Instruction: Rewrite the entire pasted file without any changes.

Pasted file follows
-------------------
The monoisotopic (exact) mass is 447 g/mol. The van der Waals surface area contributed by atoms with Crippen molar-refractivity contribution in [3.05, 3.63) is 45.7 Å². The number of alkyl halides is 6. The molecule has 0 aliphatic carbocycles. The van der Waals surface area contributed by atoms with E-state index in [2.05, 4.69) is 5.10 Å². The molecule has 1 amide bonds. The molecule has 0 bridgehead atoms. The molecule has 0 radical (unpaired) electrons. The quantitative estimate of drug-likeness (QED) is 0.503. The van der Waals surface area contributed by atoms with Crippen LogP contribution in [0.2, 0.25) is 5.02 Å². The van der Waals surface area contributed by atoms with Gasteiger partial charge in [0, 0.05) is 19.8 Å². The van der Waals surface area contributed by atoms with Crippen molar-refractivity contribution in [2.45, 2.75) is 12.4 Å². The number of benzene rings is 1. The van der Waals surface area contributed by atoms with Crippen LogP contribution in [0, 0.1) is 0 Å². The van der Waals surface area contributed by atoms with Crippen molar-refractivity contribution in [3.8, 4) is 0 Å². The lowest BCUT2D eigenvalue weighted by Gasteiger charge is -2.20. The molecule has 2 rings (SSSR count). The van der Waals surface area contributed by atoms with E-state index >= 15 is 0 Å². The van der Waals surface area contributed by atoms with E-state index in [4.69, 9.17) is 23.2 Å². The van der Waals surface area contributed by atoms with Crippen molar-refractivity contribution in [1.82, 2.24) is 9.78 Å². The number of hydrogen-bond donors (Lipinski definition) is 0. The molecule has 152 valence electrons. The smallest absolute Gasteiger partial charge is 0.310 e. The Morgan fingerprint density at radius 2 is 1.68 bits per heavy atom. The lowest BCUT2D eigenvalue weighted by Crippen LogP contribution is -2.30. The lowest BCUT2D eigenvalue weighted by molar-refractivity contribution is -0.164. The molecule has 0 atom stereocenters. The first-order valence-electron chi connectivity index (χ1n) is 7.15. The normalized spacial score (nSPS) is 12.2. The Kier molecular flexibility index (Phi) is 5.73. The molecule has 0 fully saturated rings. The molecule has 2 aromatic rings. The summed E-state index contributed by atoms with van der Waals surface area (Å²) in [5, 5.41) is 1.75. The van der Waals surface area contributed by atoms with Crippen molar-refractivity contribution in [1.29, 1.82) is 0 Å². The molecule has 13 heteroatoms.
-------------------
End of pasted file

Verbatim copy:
The monoisotopic (exact) mass is 447 g/mol. The van der Waals surface area contributed by atoms with Crippen molar-refractivity contribution in [3.05, 3.63) is 45.7 Å². The number of alkyl halides is 6. The molecule has 0 aliphatic carbocycles. The van der Waals surface area contributed by atoms with E-state index in [2.05, 4.69) is 5.10 Å². The molecule has 1 amide bonds. The molecule has 0 bridgehead atoms. The molecule has 0 radical (unpaired) electrons. The quantitative estimate of drug-likeness (QED) is 0.503. The van der Waals surface area contributed by atoms with Crippen LogP contribution in [0.2, 0.25) is 5.02 Å². The van der Waals surface area contributed by atoms with Gasteiger partial charge in [0, 0.05) is 19.8 Å². The van der Waals surface area contributed by atoms with Crippen molar-refractivity contribution in [2.45, 2.75) is 12.4 Å². The number of benzene rings is 1. The van der Waals surface area contributed by atoms with Crippen LogP contribution in [0, 0.1) is 0 Å². The van der Waals surface area contributed by atoms with Crippen molar-refractivity contribution in [3.8, 4) is 0 Å². The lowest BCUT2D eigenvalue weighted by Gasteiger charge is -2.20. The molecule has 2 rings (SSSR count). The van der Waals surface area contributed by atoms with E-state index >= 15 is 0 Å². The van der Waals surface area contributed by atoms with E-state index in [4.69, 9.17) is 23.2 Å². The van der Waals surface area contributed by atoms with Crippen molar-refractivity contribution in [1.82, 2.24) is 9.78 Å². The number of hydrogen-bond donors (Lipinski definition) is 0. The molecule has 152 valence electrons. The smallest absolute Gasteiger partial charge is 0.310 e. The Morgan fingerprint density at radius 2 is 1.68 bits per heavy atom. The lowest BCUT2D eigenvalue weighted by Crippen LogP contribution is -2.30. The lowest BCUT2D eigenvalue weighted by molar-refractivity contribution is -0.164. The molecule has 0 atom stereocenters. The first-order valence-electron chi connectivity index (χ1n) is 7.15. The normalized spacial score (nSPS) is 12.2. The Kier molecular flexibility index (Phi) is 5.73. The molecule has 0 fully saturated rings. The molecule has 2 aromatic rings. The summed E-state index contributed by atoms with van der Waals surface area (Å²) in [5, 5.41) is 1.75. The van der Waals surface area contributed by atoms with Crippen molar-refractivity contribution in [1.29, 1.82) is 0 Å². The molecule has 13 heteroatoms.